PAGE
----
The crypto market is rising as crypto banks like Signature collapse


Financial institutions with ties to the crypto industry have had a rough few weeks. Silvergate, a main banking service provider for crypto companies, collapsed. Silicon Valley Bank, a favorite of tech startups, failed and was taken over by the federal government, as did Signature Bank in New York, which pivoted from supporting taxi companies and Trump companies to — you guessed it — crypto.

Yet crypto markets have been on the rise over the last week, with the trading value of Bitcoin, one of the largest gainers, jumping 14 percent to around $24,700 since Silvergate wound down. What’s going on?

Experts say there are several reasons crypto appears to be bucking the prevailing financial gloom right now, including a bet that the Federal Reserve Bank will slow its interest rate hikes. Another major factor is that the recent banking failures present the exact situation for which crypto has long touted itself as a solution — an opaque banking system where you may not be able to access all your money if a bank fails, given that the Federal Deposit Insurance Corp. insurance covers $250,000 per depositor, per bank.

By contrast, cryptocurrencies like Bitcoin are part of a decentralized financial system. While crypto holdings and banks aren’t backed by federal deposit insurance as traditional banks are, they also aren’t fundamentally beholden to any government. When crypto scams fall apart or projects collapse, investors don’t have clear recourse to get their money back. Even so, the current problems with the traditional financial system have convinced crypto boosters that this is crypto’s “time to shine.”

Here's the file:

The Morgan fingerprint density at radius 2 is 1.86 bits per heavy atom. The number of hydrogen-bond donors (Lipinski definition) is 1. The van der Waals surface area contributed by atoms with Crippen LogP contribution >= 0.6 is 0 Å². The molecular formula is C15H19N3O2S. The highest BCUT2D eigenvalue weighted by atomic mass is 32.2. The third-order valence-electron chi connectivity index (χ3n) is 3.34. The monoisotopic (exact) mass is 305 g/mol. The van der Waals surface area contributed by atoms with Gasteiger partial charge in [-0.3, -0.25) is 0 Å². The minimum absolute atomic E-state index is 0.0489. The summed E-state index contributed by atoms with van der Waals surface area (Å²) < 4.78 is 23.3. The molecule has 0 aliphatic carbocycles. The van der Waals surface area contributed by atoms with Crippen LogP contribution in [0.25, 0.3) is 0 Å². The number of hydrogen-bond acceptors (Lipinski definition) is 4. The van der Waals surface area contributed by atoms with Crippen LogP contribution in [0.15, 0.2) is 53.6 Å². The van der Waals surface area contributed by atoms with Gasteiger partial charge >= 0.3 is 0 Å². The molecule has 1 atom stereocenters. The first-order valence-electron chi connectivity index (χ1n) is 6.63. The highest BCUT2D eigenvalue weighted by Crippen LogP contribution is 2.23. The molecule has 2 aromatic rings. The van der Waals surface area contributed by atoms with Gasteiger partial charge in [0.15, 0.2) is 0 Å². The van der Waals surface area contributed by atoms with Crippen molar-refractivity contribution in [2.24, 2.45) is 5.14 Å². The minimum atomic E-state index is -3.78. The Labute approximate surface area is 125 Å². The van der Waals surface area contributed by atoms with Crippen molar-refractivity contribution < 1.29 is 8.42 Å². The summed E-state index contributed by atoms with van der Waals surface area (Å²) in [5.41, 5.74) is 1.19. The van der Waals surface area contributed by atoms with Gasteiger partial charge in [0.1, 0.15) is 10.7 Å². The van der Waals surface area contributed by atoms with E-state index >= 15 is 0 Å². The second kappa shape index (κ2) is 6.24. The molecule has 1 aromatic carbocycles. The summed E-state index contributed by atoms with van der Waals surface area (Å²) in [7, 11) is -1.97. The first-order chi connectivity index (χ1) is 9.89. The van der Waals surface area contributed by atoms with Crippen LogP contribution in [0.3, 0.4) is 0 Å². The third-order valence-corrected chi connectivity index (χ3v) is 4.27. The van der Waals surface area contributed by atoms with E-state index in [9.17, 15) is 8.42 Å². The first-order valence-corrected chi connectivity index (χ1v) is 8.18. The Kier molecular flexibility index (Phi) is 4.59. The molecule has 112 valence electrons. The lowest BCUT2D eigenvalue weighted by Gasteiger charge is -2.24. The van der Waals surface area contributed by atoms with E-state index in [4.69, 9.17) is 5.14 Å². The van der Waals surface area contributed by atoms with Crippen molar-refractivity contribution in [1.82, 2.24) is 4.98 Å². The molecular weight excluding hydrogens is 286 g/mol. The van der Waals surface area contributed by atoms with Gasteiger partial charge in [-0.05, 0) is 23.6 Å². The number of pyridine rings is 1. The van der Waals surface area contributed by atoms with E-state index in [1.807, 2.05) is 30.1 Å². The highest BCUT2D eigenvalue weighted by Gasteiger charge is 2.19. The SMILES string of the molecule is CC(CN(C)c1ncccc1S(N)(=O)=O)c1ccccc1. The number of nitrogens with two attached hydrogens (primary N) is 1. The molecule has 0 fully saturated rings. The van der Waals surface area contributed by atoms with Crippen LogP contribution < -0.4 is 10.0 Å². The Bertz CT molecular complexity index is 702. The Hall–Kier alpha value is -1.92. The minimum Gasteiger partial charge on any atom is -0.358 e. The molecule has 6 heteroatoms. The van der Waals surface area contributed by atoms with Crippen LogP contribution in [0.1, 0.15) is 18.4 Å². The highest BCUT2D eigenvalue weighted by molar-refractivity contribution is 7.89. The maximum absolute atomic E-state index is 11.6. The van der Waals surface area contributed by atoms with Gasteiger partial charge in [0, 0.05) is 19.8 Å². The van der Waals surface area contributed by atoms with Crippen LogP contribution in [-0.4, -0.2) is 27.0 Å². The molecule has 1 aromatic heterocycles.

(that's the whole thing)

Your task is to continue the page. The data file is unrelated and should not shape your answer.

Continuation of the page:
“The strong performance of Bitcoin over the past few days is largely driven by macroeconomic factors, specifically growing expectations of a cut in U.S. interest rates within the next few months,” said Noelle Acheson, author of the Crypto is Macro Now newsletter and former head of market insights at Genesis Trading, a digital asset financial services firm. “This tends to favor assets with relatively high volatility, since lower rates imply easier credit, which in turn implies more money chasing higher returns.”

While stocks and bonds would normally fall into that category, she said, “the worsening economic outlook means that these are likely to be hit by earnings downgrades and credit concerns. Bitcoin, on the other hand, has no earnings and also has no credit to worry about.”

Crypto’s current comeback is following a historical pattern. During previous banking crises — such as the 2013 failure of multiple banks in Cyprus, in which depositors lost billions of dollars — crypto markets reacted positively. In March 2013, the month bank runs began in Cyprus, Bitcoin’s value surged 178 percent, to $93, before setting a record high that May of around $250.

(The pandemic saw a deviation from this pattern, with crypto more closely following the stock market’s rise and fall during the first two years of the covid crisis.)

“I’ve always thought this is an interesting thing — any time people get jittery about the operation of the overall banking system, particularly if it might mean that access to deposits might be restricted either by the bank or the government, then Bitcoin jumps in price,” said Omid Malekan, an adjunct professor at Columbia Business School who teaches courses on crypto and blockchain. “Because it’s censorship-resistant, nobody can ever deny access to anybody. And while the price might fluctuate, if you can’t get access to your dollars at a bank that’s shut down, how valuable are those dollars anyway?”

Malekan was quick to note that gold was also up in price, perhaps with an expectation the Federal Reserve might lower interest rates to lessen the shocks of the recent U.S. bank collapses.